By Dean L. Winslow, MD, FACP, FIDSA

Professor of Medicine, Division of General Medical Disciplines, Division of Infectious Diseases and Geographic Medicine, Stanford University School of Medicine

Dr. Winslow reports no financial relationships relevant to this field of study.

SYNOPSIS: CX3CR1+ CD8+ T-cells home to vascular endothelium and are enriched in ART-treated patients with HIV. These cells may play an important role in CVD risk in HIV-infected patients.

SOURCE: Mudd JC, Panigrahi S, Kyi B, et al. Inflammatory function of CX3CR1+ CD8+ T cells in treated HIV infection is modulated by platelet interactions. J Infect Dis 2016;214:1808-1816.

Researchers studied cells obtained from 35 HIV-infected patients receiving ART and 17 HIV-negative controls. PBMCs were purified by standard Ficoll-Hypaque centrifugation and isolated using a MACS Pro separator. Flow cytometry was used to characterize both lymphocyte and platelet populations and to look at cytokine production and cell surface marker expression. The researchers isolated platelets and specifically examined them for CD62P and TGF-B expression using flow cytometry. Cultures of PBMCs, T-cells, and T-cells with purified platelets were incubated with various concentrations of thrombin. In other experiments, anti-TGF-B was added to the cultures.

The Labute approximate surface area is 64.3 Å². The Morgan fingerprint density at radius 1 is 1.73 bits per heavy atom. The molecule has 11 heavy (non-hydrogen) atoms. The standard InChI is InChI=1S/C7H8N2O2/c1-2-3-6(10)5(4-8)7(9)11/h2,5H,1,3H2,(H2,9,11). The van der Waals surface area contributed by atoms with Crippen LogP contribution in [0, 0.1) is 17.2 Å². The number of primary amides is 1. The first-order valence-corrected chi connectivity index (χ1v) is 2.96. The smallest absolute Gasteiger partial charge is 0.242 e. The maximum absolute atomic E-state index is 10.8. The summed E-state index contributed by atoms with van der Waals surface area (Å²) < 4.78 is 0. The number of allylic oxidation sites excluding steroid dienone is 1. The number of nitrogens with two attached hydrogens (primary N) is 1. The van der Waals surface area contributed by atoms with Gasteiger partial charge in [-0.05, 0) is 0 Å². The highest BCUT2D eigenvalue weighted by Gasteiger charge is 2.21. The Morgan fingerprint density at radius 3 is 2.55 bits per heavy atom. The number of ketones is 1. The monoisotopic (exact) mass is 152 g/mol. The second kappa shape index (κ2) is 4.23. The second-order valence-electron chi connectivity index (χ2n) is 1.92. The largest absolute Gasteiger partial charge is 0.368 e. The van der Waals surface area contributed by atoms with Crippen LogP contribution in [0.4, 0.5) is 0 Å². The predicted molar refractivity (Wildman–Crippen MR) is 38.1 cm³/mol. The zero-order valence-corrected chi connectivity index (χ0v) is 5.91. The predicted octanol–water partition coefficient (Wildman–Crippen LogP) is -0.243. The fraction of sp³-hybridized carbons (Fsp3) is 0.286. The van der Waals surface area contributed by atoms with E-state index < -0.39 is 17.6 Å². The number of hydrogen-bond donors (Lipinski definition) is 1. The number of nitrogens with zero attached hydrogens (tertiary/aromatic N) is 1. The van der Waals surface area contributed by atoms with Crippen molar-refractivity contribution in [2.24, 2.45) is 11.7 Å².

The main results included the following: 1) CX3CR1 identified a population of circulating memory T-cells; 2) CX3CR1+ CD8+ T-cells express the thrombin receptor PAR-1; 3) PAR-1 activation influences CD8+ T-cell function; 4) Platelet-derived TGF-B impairs CD8+ T-cell function.


This paper nicely shows that CX3CR1+PAR-1+ T-cells are increased in antiretroviral-treated HIV patients. Because this population of cells has a known ability to interact with vascular endothelium, thrombin, and platelets, this subset of T-cells likely contributes to thrombosis, accelerated atherosclerosis, and cardiovascular disease (CVD) that is known to complicate HIV infection.

It has been known for some time that HIV induces a “pro-inflammatory” state that, unfortunately, is not completely reversed even in the presence of fully suppressive ART. Past research has placed much emphasis on the early occurrence of CD4+ T-cell depletion from gut-associated lymphoid tissue in the setting of HIV infection, increased neutrophil infiltration, and apoptosis in the small intestine, and increased microbial translocation — which is thought to drive the observed increase in pro-inflammatory cytokines (IL-6, SCD14), acute phase reactants (hs-CRP), and activation of coagulation (D-dimer). This pro-inflammatory state also is linked to increased LDL/Apo-B and reduced HDL/Apo-A1. All of these factors are thought to contribute to the accelerated atherosclerosis and CVD that is seen in HIV.

This study demonstrates the likely contribution of CD8+ T-cells, platelets, and their interaction with the coagulation system in this complicated process. Perhaps in the future we will have targeted therapies to address these factors.